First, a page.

Unfortunately, by design, the driving isn’t always up to snuff. It sticks closely to the 70s cop show tone, introducing plenty of over-steer as each vehicle’s backend has a tendency to slide around corners. This does create its fair share of cinematic moments, but it also lends itself to plenty of frustration as you constantly lose control of your vehicle, wildly veering from one end of the spectrum to the other in a matter of moments. There can be no arguments placed against the feet of this open-world incarnation of San Francisco, however. Its winding roads and extreme hills provide the backdrop for some crazy driving shenanigans, and its mixture of a sprawling metropolis and the more natural styling’s of Marin County on the other side of the Golden Gate Bridge illustrates its diversity. Praise must also be lavished on an impressive draw distance that allows you to drive to San Fran’s highest point and glance at the whole 200-square kilometres of this digital city.
Though once you’re back down to sea level Driver: San Francisco also has its own comprehensive multiplayer suite as well. Once again it takes familiar themes and applies the shift mechanic to shake them up. A quick game of Tag becomes fundamentally more hectic as everyone has access to shift, utilising other cars as battering rams to gain an advantage. Another mode sees a group of cops chase down one lone runner, with the cops able to use the battering ram technique to incite fear and paranoia in the runner. You have to be constantly on your toes because at any moment the traffic can turn against you, providing endless thrills and excitement. And if that’s not for you then you can also take part in straight up races, where shift is abandoned for regular, skill based driving.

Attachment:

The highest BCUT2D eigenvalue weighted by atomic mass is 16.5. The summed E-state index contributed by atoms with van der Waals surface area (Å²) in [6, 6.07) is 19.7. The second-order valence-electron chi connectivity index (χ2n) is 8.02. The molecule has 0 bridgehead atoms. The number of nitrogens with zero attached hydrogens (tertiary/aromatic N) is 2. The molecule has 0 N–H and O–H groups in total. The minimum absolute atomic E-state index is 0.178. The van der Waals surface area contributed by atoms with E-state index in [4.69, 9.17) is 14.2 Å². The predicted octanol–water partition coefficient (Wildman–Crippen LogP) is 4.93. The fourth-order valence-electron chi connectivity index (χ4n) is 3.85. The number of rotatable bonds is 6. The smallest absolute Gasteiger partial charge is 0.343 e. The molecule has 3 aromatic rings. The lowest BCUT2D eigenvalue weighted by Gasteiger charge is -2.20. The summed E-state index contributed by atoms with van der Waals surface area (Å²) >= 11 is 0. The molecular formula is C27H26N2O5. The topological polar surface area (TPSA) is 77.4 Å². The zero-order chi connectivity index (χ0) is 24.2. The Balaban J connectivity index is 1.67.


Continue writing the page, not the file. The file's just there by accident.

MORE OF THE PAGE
And for a game all about the act of driving, Driver: San Francisco and its shift mechanic certainly breathes life into proceedings. It’s an undeniably successful and novel concept, and the way the story rolls with the absurdity is as refreshing as the mechanic itself. Simply put, it’s consistently fun, never taking itself too seriously, and instead focusing on how enjoyable the act of driving can be when you throw in a supernatural curveball. Seeing where shift can go from here is an exciting prospect, and the fact those words are associated with Driver just goes to show how superlative the mechanic is.